Rosemary saw me studying her and looked at me inquisitively. I smiled. Behind her, the white of the long, rectangular planters that held our new garden stood out against the darkening sky. Rosemary had the idea for these planters when we had given up the Maine house and moved to a condo on the estuary of the Connecticut River. I had loved gardening and was sad that I was no longer able to get down on my hands and knees and run my fingers through the damp earth. These new planters on wheels allowed me to sit in a chair on the condo’s patio, pulled up beside my raised garden, and tend to the plants as I looked out at Long Island Sound and watched the boats coming up the river. Now they were on our Brooklyn balcony, at the confluence of two other rivers, and I was grateful for Rosemary’s thoughtfulness, bringing me a little taste of gardening each spring.
Rosemary spotted a bright light coming from the south, “Look! Is that a plane?”
We hadn’t seen many planes during the lockdown, first none, reminding us of the empty skies after 9/11, and then one every few nights in the later days of our isolation. “Or maybe it’s a helicopter,” Rosemary added, squinting at the sky. Helicopters had taken over the skies: police helicopters assisting the ground units and news helicopters reporting on the action below. Sometimes three or four at a time circled our building and rattled our windows as the demonstrators and police filled the streets below. As supportive as we were of the protests in the streets, the noise of the helicopters annoyed us well into many nights.
I twisted in my chair to get a better view of the sky behind me. “No, I think you’re right. It is a plane. Headed toward La Guardia,” I surmised, as the light came closer and the wings of the plane became more visible.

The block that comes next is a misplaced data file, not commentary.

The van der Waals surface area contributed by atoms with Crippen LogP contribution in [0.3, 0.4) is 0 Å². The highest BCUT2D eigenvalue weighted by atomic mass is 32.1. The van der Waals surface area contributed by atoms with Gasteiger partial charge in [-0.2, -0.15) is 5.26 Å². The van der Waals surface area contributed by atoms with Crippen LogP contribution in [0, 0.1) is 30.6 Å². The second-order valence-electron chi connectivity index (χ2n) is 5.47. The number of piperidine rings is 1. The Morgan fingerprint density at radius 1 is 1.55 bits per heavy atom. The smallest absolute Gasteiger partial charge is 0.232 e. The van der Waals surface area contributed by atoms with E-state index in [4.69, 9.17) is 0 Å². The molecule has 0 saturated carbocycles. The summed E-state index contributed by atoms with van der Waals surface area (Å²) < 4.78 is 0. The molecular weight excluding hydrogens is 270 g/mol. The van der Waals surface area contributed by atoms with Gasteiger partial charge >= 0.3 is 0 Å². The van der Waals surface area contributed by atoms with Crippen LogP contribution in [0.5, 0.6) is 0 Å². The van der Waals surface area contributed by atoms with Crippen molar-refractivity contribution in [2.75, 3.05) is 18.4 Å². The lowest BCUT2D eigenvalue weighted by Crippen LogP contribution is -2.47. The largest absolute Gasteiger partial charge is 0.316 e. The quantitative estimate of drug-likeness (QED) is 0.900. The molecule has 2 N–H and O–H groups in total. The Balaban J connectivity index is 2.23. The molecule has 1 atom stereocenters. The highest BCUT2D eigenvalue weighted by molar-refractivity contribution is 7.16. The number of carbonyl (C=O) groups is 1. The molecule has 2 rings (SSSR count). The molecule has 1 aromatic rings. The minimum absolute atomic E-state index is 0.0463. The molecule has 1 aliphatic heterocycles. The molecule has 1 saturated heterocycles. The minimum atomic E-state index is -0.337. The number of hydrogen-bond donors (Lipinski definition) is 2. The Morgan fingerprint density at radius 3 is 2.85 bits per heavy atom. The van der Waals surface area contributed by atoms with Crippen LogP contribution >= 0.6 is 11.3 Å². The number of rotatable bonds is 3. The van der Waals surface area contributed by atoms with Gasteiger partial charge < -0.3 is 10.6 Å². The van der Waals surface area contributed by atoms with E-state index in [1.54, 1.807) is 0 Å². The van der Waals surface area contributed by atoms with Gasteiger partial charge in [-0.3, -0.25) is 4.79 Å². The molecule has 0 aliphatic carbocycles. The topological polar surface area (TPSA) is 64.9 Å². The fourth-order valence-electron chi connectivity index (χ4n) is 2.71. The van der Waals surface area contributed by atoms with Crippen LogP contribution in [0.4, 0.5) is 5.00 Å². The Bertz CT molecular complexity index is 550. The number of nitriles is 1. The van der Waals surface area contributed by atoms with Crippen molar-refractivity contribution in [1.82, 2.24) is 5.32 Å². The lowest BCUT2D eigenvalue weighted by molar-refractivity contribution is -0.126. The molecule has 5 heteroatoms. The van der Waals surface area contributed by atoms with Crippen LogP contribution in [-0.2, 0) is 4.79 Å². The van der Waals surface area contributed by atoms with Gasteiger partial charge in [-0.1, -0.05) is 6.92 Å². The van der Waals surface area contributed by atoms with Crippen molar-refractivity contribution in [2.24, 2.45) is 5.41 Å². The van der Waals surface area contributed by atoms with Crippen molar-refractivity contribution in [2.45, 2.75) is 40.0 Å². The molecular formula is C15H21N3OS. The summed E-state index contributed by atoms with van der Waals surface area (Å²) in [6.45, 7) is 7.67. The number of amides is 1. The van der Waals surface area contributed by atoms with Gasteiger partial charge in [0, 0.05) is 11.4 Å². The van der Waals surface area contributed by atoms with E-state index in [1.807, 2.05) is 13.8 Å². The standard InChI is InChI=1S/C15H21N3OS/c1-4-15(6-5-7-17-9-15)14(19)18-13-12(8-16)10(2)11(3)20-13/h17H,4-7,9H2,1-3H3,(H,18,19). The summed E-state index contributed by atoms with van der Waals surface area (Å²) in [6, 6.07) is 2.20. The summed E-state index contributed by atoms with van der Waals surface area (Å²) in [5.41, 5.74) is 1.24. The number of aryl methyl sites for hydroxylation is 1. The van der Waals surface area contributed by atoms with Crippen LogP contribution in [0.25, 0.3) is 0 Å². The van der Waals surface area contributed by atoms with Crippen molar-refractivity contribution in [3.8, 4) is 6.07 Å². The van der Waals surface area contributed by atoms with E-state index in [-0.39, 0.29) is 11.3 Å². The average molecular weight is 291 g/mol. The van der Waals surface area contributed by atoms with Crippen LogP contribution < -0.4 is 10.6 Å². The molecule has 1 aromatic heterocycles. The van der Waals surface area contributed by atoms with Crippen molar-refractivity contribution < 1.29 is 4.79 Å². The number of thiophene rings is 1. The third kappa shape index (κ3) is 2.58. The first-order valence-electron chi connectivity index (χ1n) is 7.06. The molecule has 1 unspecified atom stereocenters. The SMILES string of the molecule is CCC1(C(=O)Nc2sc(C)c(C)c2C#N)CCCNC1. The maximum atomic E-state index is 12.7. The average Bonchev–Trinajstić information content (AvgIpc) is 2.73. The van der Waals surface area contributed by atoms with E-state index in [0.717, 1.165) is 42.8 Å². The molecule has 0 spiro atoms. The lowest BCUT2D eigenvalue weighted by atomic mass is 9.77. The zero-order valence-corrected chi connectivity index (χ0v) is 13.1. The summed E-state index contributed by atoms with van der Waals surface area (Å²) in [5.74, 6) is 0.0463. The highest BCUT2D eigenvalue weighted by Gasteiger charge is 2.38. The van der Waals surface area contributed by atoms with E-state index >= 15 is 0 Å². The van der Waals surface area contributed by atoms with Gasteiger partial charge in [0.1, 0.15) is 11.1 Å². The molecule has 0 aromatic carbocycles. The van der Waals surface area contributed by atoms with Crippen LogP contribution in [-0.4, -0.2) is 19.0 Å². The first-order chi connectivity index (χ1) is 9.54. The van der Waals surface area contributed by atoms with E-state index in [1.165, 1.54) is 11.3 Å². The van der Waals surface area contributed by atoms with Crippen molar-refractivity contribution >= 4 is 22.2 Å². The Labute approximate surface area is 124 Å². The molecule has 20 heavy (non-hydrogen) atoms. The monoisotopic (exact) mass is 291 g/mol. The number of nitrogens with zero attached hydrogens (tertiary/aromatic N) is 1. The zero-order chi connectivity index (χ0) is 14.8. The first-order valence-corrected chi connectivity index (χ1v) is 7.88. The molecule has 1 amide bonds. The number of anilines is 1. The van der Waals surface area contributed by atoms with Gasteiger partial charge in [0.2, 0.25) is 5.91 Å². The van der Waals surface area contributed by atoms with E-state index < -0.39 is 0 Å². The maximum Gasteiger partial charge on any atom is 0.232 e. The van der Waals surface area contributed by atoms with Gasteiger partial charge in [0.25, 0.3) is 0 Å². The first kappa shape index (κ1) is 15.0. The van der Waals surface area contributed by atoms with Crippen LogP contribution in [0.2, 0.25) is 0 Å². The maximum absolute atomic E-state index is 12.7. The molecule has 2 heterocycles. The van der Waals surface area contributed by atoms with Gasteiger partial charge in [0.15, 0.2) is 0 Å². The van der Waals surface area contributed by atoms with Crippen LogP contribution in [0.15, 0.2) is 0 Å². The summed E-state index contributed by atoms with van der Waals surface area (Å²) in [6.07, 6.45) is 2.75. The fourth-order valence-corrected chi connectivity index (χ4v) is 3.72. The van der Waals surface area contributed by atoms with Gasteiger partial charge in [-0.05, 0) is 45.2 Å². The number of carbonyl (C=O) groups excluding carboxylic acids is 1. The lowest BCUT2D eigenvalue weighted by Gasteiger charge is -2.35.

Before long, a second one followed the same path. Then we spotted a plane taking off from JFK. “Life is coming back to the City,” Rosemary observed. And, a moment later, as several loud bangs erupted on a near-by street, throwing red and orange light onto the buildings, “Especially if you count the fireworks!”
The news was full of complaints to the Mayor about the illegal fireworks exploding across the expanse of the City that lay before us. The dogs were hiding under beds, the papers said, and a toddler in the Bronx had been injured by fireworks flying through an apartment window.
“Do you think the fireworks are connected to the protests?” I asked. We had had a bird’s eye view of much of the protesting, rallies in the park across the street, speeches at Borough Hall, to our right, marches heading across the Brooklyn Bridge. Over the years, we had been to many demonstrations together, protesting side-by-side, on so many issues; it was hard not to be in the streets in the middle of all the energy when there seemed like such possibility for real change, at least at the local level.